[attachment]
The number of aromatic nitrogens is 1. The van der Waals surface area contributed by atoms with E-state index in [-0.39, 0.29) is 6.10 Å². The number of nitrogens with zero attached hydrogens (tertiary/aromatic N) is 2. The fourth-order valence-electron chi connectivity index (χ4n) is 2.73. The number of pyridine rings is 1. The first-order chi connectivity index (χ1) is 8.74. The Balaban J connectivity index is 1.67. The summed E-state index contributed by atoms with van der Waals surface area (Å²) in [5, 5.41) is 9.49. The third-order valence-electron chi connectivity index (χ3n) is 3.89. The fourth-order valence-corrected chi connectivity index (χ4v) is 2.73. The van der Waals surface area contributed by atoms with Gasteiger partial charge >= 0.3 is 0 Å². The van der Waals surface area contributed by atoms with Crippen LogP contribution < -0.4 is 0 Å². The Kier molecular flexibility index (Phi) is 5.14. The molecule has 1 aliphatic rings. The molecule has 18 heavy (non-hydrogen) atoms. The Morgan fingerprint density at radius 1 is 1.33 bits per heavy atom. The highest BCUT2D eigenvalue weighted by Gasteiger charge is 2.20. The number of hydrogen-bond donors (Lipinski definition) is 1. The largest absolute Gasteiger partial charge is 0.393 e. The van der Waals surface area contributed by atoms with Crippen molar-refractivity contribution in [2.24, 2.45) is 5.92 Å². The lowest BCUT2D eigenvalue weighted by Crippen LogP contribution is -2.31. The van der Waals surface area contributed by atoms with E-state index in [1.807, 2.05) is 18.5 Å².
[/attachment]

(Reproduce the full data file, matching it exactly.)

The number of aromatic nitrogens is 1. The van der Waals surface area contributed by atoms with E-state index in [-0.39, 0.29) is 6.10 Å². The number of nitrogens with zero attached hydrogens (tertiary/aromatic N) is 2. The fourth-order valence-electron chi connectivity index (χ4n) is 2.73. The number of pyridine rings is 1. The first-order chi connectivity index (χ1) is 8.74. The Balaban J connectivity index is 1.67. The summed E-state index contributed by atoms with van der Waals surface area (Å²) in [5, 5.41) is 9.49. The third-order valence-electron chi connectivity index (χ3n) is 3.89. The fourth-order valence-corrected chi connectivity index (χ4v) is 2.73. The van der Waals surface area contributed by atoms with Gasteiger partial charge >= 0.3 is 0 Å². The van der Waals surface area contributed by atoms with Crippen LogP contribution < -0.4 is 0 Å². The Kier molecular flexibility index (Phi) is 5.14. The molecule has 1 aliphatic rings. The molecule has 18 heavy (non-hydrogen) atoms. The Morgan fingerprint density at radius 1 is 1.33 bits per heavy atom. The highest BCUT2D eigenvalue weighted by Gasteiger charge is 2.20. The number of hydrogen-bond donors (Lipinski definition) is 1. The largest absolute Gasteiger partial charge is 0.393 e. The van der Waals surface area contributed by atoms with Crippen molar-refractivity contribution in [2.24, 2.45) is 5.92 Å². The lowest BCUT2D eigenvalue weighted by Crippen LogP contribution is -2.31. The van der Waals surface area contributed by atoms with E-state index in [1.807, 2.05) is 18.5 Å².